With online security concerns bigger and more complicated than ever, it’s important not to forget the simple stuff along the way. Here’s a basic security mistake a lot of websites are guilty of. Make sure your association isn’t screwing this one up, too.
No naming names, but last week I was emailed something I was shocked to receive: The password I just typed in on a website.
In some rare cases it is OK to receive a password in an automated email—say, a temporary password that you’ll reset immediately.
But this wasn’t such a case. This was a startup that emailed me a password to an account I had just created on its website. If (heaven forbid) this email account was hacked, the hacker would not only have access to my email account but also the account for that startup. Even worse, if I was surfing the internet on an unsecured connection, anyone who was snooping data could catch a glimpse of that password. And when that email was sent, it likely went through a couple of intermediary email servers, which also, for a brief second, gained an automated glimpse of this password.
For a startup, that’s bad form, and I told them so. They responded and told me that since I had no data stored with them yet, I shouldn’t have any concerns. I’m not gonna lie—it left a bad taste in my mouth. How am I supposed to trust this service when it makes such a basic security mistake?
Naming and Shaming
This is not a new problem. In fact, it’s a pretty common one. Way back in 2012, security journalist Brian Krebs (a guy who knows a thing or two about bad apples, by the way) ran into a problem with another service that did the exact same thing. He did a password reset, and it emailed him the raw password, in a format for all the world to see.
“The site was used to store inconsequential files and images, but I cancelled my subscription nonetheless because the company’s response to my password reset request proved that they were storing my password without even making the weakest attempts at encrypting the information or storing it in a protected format,” Krebs wrote in a blog post.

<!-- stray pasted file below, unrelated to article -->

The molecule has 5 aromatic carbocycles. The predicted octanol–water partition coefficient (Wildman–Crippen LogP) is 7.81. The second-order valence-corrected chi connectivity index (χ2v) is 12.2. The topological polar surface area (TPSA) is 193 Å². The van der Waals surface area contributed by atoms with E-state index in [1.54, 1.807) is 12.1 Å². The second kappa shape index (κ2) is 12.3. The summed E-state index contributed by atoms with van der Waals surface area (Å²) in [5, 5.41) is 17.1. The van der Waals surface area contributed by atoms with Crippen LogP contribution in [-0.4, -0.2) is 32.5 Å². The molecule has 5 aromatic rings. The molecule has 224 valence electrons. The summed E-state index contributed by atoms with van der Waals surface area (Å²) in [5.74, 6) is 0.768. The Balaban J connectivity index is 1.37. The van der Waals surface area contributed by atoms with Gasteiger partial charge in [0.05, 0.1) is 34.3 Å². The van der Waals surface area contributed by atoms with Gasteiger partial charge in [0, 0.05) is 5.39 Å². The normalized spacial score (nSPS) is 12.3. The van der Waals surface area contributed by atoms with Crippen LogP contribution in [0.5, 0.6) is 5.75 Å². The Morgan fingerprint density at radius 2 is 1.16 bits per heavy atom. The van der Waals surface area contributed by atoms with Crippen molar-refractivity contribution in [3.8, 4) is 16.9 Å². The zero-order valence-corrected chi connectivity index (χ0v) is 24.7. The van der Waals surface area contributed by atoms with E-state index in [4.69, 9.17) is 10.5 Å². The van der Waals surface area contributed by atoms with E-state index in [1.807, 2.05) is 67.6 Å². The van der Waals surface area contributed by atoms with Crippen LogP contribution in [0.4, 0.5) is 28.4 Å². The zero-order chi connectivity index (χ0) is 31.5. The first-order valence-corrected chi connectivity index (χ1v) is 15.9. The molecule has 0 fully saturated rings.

Krebs’ 2012 post also introduced me to an interesting site that I think highlights exactly how widespread this problem is. The service, Plaintext Offenders, is a Tumblr page that names-and-shames companies and organizations that insecurely distribute passwords, via email, over plain text. The list is long, goes back years, and features offenders both big and small.
And they’re sites that you use on a daily basis, too. On the not-nearly-long-enough list of reformed offenders is Smashing Magazine, a prominent design blog, and Newegg, a major online electronics retailer.
Some out there would probably use this as an opportunity to name-and-shame, but I think it’s way more helpful to the world to offer a little advice on basic security.
Let’s explain why this is a problem from a public relations standpoint.
For those who know something about security—the IT staffs of the world, those who read Brian Krebs’ blog—open password sharing is a sign that you don’t take security seriously, which can be a major deterrent for businesses.
In a world where large organizations get their security poked and prodded on a daily basis, not emailing users passwords—and instead, sending along a secured link to a “password reset” page—should be a capital-B basic strategy to ensure security. For those eyeing potential targets, this is a giant dog whistle, a way to draw in exactly the kind of attention you don’t want.
But for those who don’t know nearly as much about security, it may not specifically spell out a problem, but it nonetheless creates one that should be discussed and remedied. It’s better to be on top of this problem now than to have to respond to it later.
Don’t Ignore Security. Incentivize It.
In 2004, it was pretty common for websites or organizations with login mechanisms to use the plaintext approach to sharing passwords. But this is 2016. We’re in an era where security means more from both a business and technology perspective, and we should do things to better incentivize it.
One of my favorite examples of this comes from the email service MailChimp. A couple of years ago, the company announced it would give a 10 percent discount to users who turned on two-factor authentication to secure their accounts.
“Previously, we gave a 2 percent discount, which was probably only significant for high volume senders,” the company wrote in a blog post. “Ten percent makes it significant for everybody.”
This is a business strategy that can be borrowed from and added to. What if, instead of sending plaintext passwords to your members, you convinced them to use secure authentication by offering a membership discount?
That’s what we call killing two birds with one stone.